I thought I would post it here in recognition of Mother’s Day, as it illustrates perfectly the way in which a mother’s devotion to duty impacts her children, often even in ways she may never have dreamed.
The USS Astoria (C-34) was the first U.S. cruiser to engage the Japanese during the Battle of Savo Island, a night action fought 8-9 August 1942. Although she scored two hits on the Imperial flagship Chokai, the Astoria was badly damaged and sank shortly after noon, 9 August.
About 0200 hours a young Midwesterner, Signalman 3rd Class Elgin Staples, was swept overboard by the blast when the Astoria’s number one eight-inch gun turret exploded. Wounded in both legs by shrapnel and in semi-shock, he was kept afloat by a narrow life belt that he managed to activate with a simple trigger mechanism.
At around 0600 hours, Staples was rescued by a passing destroyer and returned to the Astoria, whose captain was attempting to save the cruiser by beaching her. The effort failed, and Staples, still wearing the same life belt, found himself back in the water. It was lunchtime. Picked up again, this time by the USS President Jackson (AP-37), he was one of 500 survivors of the battle who were evacuated to Noumea.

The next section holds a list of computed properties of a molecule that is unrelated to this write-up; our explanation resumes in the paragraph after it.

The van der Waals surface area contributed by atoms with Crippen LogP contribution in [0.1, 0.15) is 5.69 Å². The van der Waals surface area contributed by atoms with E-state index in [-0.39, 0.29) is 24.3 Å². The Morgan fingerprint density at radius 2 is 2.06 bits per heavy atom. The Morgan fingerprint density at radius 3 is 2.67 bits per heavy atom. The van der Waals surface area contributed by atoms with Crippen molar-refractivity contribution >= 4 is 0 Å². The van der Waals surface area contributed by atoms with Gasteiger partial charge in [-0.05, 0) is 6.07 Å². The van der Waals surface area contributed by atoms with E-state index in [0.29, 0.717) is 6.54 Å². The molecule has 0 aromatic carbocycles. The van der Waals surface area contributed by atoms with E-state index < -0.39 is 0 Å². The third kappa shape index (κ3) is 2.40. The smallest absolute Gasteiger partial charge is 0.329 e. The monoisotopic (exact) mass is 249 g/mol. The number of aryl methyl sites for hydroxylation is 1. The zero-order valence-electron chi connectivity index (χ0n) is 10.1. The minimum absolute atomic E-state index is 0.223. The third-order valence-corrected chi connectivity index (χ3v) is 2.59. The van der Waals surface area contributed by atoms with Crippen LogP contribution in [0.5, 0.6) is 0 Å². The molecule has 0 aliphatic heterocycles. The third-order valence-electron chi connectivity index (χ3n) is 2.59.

On board the transport Staples, for the first time, closely examined the life belt that had served him so well. It had been manufactured by Firestone Tire and Rubber Company of Akron, Ohio, and bore a registration number.
Given home leave Staples told his story and asked his mother, who worked for Firestone, about the purpose of the number on the belt. She replied that the company insisted on personal responsibility for the war effort, and that the number was unique and assigned to only one inspector. Staples remembered everything about the lifebelt, and quoted the number. It was his mother’s personal code and affixed to every item she was responsible for approving.
NOTE: The technical source for this story is: Commander Eric J. Berryman, U.S. Naval Reserve, Proceedings, U.S. Naval Institute, vol. 15/6/1036 (June 1989), P. 48. However, as a quick Google search will illustrate, this story is readily available all over the internet.